The star of the Reusable Resources was the Tactile Cards set! My children cannot get enough of these cards and they are the first thing they ask for when we start our activities. We pull out the cards needed for each lesson and before we even get started they feel along the lines and curves and I ask them to explain how the letter, number or strokes feel to them. Bean will usually say something along the lines of, "the curve went all the way around like this" waving her arms in a similar fashion to the curve or she will point at her ankle and raise her finger all the way up to her hips and say "the line was straight like this!"
The four decks of tactile cards look like this. They cover uppercase and lowercase letters, as well as numbers including zero and strokes.
Here's a glimpse of what the manuscript set looks like. You can't tell from the pictures, but they have a raised, sandpaper texture. Young children will especially enjoy feeling and tracing the letters and numbers to familiarize themselves with them. It's a great way to introduce literacy activities before they begin writing, as these cards can be used to teach them the strokes that are needed to write each letter and number.
You can use the tactile cards to spell short words. Children can experience feeling the letters and then practice writing them.
We also use the tactile cards to practice matching strokes to the letters.
I could not find the book that goes with the Phonogram Game Cards (the link takes you right back to the main page, so I believe they no longer offer the book). We used the Game Cards for the games presented in the Teacher's Manual and we also created our own games with them as well. We used them to practice the phonograms that we were learning about that week. We'd prop them up on our whiteboard and at the end of the week we'd shuffle up the two sets (manuscript and bookface), deal a couple out to Munchkin and Bean and then what was left we left in a pile in the middle. I'd turn up the top card and then we'd choose who wanted to go first (Bean usually told Munchkin to go first). If a card from their hand matched the upturned card, they could take it and place the matching cards beside them, and if not, they could ask their sibling if they had a match. We only played with a handful per week, so the games were short, but it was perfect for review. Perhaps by the end of the year we will use the whole deck and create more elaborate games once they are more use to phonograms.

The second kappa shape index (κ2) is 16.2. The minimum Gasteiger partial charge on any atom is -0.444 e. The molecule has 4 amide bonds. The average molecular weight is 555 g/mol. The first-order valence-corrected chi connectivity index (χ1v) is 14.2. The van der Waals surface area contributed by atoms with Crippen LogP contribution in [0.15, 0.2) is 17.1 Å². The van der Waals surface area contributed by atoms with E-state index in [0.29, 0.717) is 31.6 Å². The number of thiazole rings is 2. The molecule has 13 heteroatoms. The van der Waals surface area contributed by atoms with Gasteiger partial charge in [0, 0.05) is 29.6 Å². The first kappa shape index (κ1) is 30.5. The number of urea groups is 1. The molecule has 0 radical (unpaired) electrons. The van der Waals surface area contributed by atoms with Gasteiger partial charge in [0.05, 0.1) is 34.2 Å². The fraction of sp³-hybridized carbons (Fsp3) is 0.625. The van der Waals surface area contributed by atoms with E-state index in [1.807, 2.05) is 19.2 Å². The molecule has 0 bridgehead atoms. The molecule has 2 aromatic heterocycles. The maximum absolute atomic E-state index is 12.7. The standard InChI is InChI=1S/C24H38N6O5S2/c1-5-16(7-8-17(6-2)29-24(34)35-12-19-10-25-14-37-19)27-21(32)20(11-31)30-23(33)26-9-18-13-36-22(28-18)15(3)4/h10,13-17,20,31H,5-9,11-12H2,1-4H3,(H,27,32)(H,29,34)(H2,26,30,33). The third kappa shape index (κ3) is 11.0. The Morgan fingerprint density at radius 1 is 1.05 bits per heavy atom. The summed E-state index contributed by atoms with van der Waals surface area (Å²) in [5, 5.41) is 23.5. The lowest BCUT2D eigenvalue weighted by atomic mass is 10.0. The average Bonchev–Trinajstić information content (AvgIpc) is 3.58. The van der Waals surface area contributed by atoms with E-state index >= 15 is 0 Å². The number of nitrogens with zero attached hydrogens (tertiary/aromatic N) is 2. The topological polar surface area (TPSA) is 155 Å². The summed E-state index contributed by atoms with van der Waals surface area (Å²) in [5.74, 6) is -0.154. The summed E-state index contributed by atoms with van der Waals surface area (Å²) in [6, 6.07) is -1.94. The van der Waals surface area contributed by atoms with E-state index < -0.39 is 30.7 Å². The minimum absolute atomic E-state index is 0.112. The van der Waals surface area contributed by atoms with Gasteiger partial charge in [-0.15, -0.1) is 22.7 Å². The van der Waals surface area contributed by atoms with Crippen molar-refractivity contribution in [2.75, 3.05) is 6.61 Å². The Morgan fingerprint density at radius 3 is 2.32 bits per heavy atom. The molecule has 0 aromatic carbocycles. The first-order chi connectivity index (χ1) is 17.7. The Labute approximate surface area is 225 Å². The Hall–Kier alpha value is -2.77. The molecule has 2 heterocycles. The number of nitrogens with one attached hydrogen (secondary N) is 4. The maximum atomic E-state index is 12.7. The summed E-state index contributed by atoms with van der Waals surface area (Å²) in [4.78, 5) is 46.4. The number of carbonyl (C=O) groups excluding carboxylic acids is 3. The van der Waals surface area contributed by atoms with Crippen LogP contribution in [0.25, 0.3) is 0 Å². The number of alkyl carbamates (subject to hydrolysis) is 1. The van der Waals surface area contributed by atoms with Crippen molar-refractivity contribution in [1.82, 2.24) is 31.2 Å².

Sometimes when we are having a lesson-free day, we will pull out a book and a couple game cards and see if they can match any of the cards to the words in the book while I read to them. For example, "wh" could be matched to what or when, while "wor" could be matched to work or word. Using a couple at a time (no more than four) is not too distracting for them and I remind them not to look ahead. We read each word and they point out the word that matches the card as it comes up.
They also used the cards to form words. Sometimes we'd have a particular word in mind or they could try to create their own. We'd choose a few cards at a time to work with, so they had limited choices, but also to keep them focused and save them from searching through the entire pile for one card.
Munchkin mainly uses the bookface cards and Bean uses the manuscript deck.
I used the Basic Phonogram Flash Cards to introduce phonograms to my children, as they had only known about letters and a few family word trees previously. We dropped the family tree lessons for now and focused on phonograms, as I did not want them to be stressed out by too many different styles of lessons.
There are notes on the back of the cards with example words and helpful tips to remembering these sounds, though some cards do not have the English word rules.
The whiteboard is extremely sturdy and stain-resistant, compared to the other whiteboards we own. We use Crayola dry-erase markers on the boards and they wipe away easily. Bean was practicing writing some letters earlier in the day. We have put almost all of our letter focus on lowercase letters, because for a while she would only write uppercase letters, even if everything she was looking at was lowercase. It has been a challenge for her to give up writing only in uppercase, but through this program and another that we use, the transition has been gradual but it's much easier for her now.
Some days she will use the phonogram flash cards to practice writing. We typically use this side of the white board with both children. The back side has multiple smaller lines.